As we discussed in our previous article, the California Air Resources Board (CARB) is near to codifying the Advanced Clean Fleets (ACF) Regulation, which will require public agencies to begin electrifying their vehicle fleets in 2024. On February 13, 2023, CARB hosted a workshop (CARB presentation) to discuss the latest updates to the proposed regulation. The following article provides some of the most relevant updates and discussion points from the workshop as it pertains to water agencies.

Summary of Public Comments

Patterns in the variety of comments made during the workshop reveal the following categories of commentors:

  • Environmental and social justice groups with concern for cleaner air in disadvantaged communities, in favor of the proposed regulation and incremental expansion to include smaller fleets
  • Small fleet owners concerned about the financial and operational feasibility of continuing operations within the state, considering the expected net cost of Zero-Emission Vehicles (ZEV) and charging infrastructure.
  • Larger fleet owners concerned about being able to comply with regulatory requirements while maintaining current levels of operational reliability, recognizing limited ZEV operational history and the precise definition of commercial “availability.”
  • Vehicle Manufacturers (OEMs) concerned about being able to scale production quickly enough following the ratification of proposed regulation.

ZEV Availability

During the workshop there was significant emphasis on heavier Class 8 trucks used for drayage in ports and rail yards. Although these heaviest-duty class of vehicles represent a relatively small portion of the water agency fleet, the amount of discussion about them is notable because the use of electric ZEVs in this function has more operational history[1] than nearly any other commercial use of ZEVs. Commentary and discussion during the ACF workshop reveal that concerns related to availability, reliability and net cost still exist. And these same concerns continue exist in all GVWR classes between Class 1 and Class 8, where the majority of water agency fleet vehicles exist and where there is less commercial operating history.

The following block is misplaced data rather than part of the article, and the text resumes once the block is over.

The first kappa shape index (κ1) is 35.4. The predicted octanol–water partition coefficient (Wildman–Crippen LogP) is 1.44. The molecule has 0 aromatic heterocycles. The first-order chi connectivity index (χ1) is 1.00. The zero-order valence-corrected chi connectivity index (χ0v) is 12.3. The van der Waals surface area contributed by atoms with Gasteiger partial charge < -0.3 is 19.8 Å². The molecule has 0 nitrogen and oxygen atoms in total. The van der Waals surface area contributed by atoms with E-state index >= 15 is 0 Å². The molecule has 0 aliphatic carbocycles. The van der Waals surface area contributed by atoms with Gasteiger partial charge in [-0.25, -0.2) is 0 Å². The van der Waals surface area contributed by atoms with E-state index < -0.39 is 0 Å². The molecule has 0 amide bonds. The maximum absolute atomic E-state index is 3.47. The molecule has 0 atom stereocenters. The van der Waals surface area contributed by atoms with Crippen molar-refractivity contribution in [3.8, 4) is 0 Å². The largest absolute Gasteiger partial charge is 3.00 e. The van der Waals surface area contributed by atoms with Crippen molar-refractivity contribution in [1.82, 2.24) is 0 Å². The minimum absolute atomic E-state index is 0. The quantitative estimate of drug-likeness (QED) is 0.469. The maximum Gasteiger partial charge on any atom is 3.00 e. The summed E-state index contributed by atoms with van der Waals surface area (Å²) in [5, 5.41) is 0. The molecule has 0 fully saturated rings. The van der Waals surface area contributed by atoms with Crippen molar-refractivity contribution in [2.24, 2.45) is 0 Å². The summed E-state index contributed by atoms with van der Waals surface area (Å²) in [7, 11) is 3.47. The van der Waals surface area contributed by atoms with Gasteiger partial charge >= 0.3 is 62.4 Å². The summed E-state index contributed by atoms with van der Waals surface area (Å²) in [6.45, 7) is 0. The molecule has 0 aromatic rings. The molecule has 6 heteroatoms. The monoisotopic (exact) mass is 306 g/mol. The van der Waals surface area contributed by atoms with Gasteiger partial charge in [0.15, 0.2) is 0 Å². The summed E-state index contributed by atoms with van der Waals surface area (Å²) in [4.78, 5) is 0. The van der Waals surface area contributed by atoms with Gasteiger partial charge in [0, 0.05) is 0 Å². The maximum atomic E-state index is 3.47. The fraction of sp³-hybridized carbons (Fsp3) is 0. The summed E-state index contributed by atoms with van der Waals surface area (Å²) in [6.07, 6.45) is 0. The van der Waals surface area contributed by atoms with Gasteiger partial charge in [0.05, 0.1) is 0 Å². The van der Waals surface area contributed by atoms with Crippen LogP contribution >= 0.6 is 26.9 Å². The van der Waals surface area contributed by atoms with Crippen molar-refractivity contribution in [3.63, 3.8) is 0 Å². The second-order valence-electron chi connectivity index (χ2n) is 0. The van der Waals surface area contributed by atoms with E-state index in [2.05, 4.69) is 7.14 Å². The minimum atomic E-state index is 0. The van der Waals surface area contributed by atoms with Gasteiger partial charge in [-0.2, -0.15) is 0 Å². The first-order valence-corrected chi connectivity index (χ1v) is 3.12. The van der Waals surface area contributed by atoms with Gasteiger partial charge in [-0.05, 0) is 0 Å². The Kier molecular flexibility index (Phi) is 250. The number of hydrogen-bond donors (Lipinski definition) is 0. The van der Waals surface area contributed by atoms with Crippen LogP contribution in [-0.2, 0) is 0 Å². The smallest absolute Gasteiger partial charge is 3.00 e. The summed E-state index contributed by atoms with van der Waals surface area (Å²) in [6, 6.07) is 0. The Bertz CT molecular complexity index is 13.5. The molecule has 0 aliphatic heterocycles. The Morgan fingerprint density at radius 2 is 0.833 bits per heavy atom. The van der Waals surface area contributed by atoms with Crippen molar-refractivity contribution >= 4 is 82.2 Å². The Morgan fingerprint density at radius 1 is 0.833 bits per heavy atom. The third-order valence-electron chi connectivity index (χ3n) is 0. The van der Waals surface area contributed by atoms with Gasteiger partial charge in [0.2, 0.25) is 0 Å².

That said, it’s also important to note that CARB makes no distinction between a $27B market-cap company with 100-plus years of commercial history and 7 year-old company that’s still working to generate its first-ever profit.

From CARB’s point of view, a ZEV is “available” if it is “available for order”, “is available within the next 2 model years”, and “does not include demonstration/test/experimental vehicles”[2].  Understanding the precise definition of demonstration, test and/or experimentalwill be critical to ensuring that current operational reliability standards will continue to be met, especially for heavier, more complex vehicles like vacuum (vac) and leak trucks, boom trucks and snow plows[3]. During the workshop, several comments either directly or indirectly expressed concern about what defines available, and it appears clear that the precise definition is not yet shared between the regulator and fleet owners.

As per some public comments, requiring a ZEV purchase from any OEM will be challenging for fleet owners (and their mechanics) that have long-standing commitments to particular long-established vehicle brands. And commentary made it clear that even the long-established OEMs will need time to expand production. As one public comment emphasized, orders placed more than two years ago – with a major OEM – are still on the “wait list.” Workshop commentary and discussion makes it clear that even the long-established OEMs anticipate challenges in filling orders at the scale required for state-wide compliance with the proposed regulation.

Workshop discussion confirms that fleet owners will be required to consider unfamiliar and new OEMs, and which raises concerns about the availability of parts and service.  Even ignoring the transition to electric drivetrains, substantial preparation and adjustments in ongoing fleet operations will need to be made in order to effectively maintain the reliable operation of ZEVs, particularly those from OEMs with little operating history.

The ZEV Milestone Option

During the meeting there was significant commentary and discussion about the newly proposed Milestone Option. In summary, this option allows a fleet manager to commit to electrifying specified portions of the fleet within different vehicle classifications, by certain dates[4]. Before reporting your intent to choose the Milestone Option it is important to consider that – as was pointed out during the workshop – CARB does not require replacing conventional vehicles with ZEVs before the end of a vehicle’s useful life[5] and, you can continue to buy conventional vehicles beyond 2027 so long as specified target ZEV-percentages are met. This alternative compliance option will be available until January 1, 2030. Electing this alternative option would be “permanent”, you ”may not switch back”. Fleet owners must report their intention to use this option to CARB.

A key distinction between the ACF Requirements for State & Local Government Fleets and the ZEV Milestone Option:

  • ACF Requirements for State & Local Government Fleets: requires a specified percentage of new purchases to be zero-emission vehicles
  • ACF ZEV Milestone Option: requires a percentage of the fleet that must be zero-emission

ACF For State & Local Governments

Year Requirement
2024 – 2026 50% of new vehicles purchased must be zero-emission